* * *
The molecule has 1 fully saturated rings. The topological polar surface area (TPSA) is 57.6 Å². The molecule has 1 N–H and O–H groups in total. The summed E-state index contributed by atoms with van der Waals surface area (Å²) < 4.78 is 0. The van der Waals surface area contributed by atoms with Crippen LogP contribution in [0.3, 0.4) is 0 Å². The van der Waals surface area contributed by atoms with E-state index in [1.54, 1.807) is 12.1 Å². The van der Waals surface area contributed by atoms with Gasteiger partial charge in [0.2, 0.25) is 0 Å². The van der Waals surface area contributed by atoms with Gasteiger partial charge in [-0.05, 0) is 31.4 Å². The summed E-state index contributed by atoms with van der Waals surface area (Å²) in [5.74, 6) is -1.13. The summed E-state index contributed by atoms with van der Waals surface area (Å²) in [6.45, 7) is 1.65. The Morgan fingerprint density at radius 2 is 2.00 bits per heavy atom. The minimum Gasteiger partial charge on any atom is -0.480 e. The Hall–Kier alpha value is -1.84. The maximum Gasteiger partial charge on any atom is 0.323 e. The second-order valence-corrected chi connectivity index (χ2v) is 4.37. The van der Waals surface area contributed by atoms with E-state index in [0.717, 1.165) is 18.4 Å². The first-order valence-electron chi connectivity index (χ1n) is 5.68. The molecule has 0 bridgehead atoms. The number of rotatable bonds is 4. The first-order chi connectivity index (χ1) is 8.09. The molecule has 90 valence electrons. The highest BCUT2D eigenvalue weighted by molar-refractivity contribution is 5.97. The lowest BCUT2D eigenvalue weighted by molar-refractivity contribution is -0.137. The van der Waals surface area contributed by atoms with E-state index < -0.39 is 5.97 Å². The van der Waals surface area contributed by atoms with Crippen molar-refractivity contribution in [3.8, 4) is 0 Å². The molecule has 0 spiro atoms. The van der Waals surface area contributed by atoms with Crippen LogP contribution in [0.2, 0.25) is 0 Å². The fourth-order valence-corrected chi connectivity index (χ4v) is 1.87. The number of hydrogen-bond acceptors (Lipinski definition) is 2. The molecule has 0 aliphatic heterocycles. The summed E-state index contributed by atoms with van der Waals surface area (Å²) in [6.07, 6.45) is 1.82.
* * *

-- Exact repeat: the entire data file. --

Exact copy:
The molecule has 1 fully saturated rings. The topological polar surface area (TPSA) is 57.6 Å². The molecule has 1 N–H and O–H groups in total. The summed E-state index contributed by atoms with van der Waals surface area (Å²) < 4.78 is 0. The van der Waals surface area contributed by atoms with Crippen LogP contribution in [0.3, 0.4) is 0 Å². The van der Waals surface area contributed by atoms with E-state index in [1.54, 1.807) is 12.1 Å². The van der Waals surface area contributed by atoms with Gasteiger partial charge in [0.2, 0.25) is 0 Å². The van der Waals surface area contributed by atoms with Gasteiger partial charge in [-0.05, 0) is 31.4 Å². The summed E-state index contributed by atoms with van der Waals surface area (Å²) in [5.74, 6) is -1.13. The summed E-state index contributed by atoms with van der Waals surface area (Å²) in [6.45, 7) is 1.65. The Morgan fingerprint density at radius 2 is 2.00 bits per heavy atom. The minimum Gasteiger partial charge on any atom is -0.480 e. The Hall–Kier alpha value is -1.84. The maximum Gasteiger partial charge on any atom is 0.323 e. The second-order valence-corrected chi connectivity index (χ2v) is 4.37. The van der Waals surface area contributed by atoms with E-state index in [0.717, 1.165) is 18.4 Å². The first-order valence-electron chi connectivity index (χ1n) is 5.68. The molecule has 0 bridgehead atoms. The number of rotatable bonds is 4. The first-order chi connectivity index (χ1) is 8.09. The molecule has 90 valence electrons. The highest BCUT2D eigenvalue weighted by molar-refractivity contribution is 5.97. The lowest BCUT2D eigenvalue weighted by molar-refractivity contribution is -0.137. The van der Waals surface area contributed by atoms with E-state index < -0.39 is 5.97 Å². The van der Waals surface area contributed by atoms with Crippen molar-refractivity contribution in [3.8, 4) is 0 Å². The molecule has 0 spiro atoms. The van der Waals surface area contributed by atoms with Crippen LogP contribution in [0.2, 0.25) is 0 Å². The fourth-order valence-corrected chi connectivity index (χ4v) is 1.87. The number of hydrogen-bond acceptors (Lipinski definition) is 2. The molecule has 0 aliphatic heterocycles. The summed E-state index contributed by atoms with van der Waals surface area (Å²) in [6.07, 6.45) is 1.82.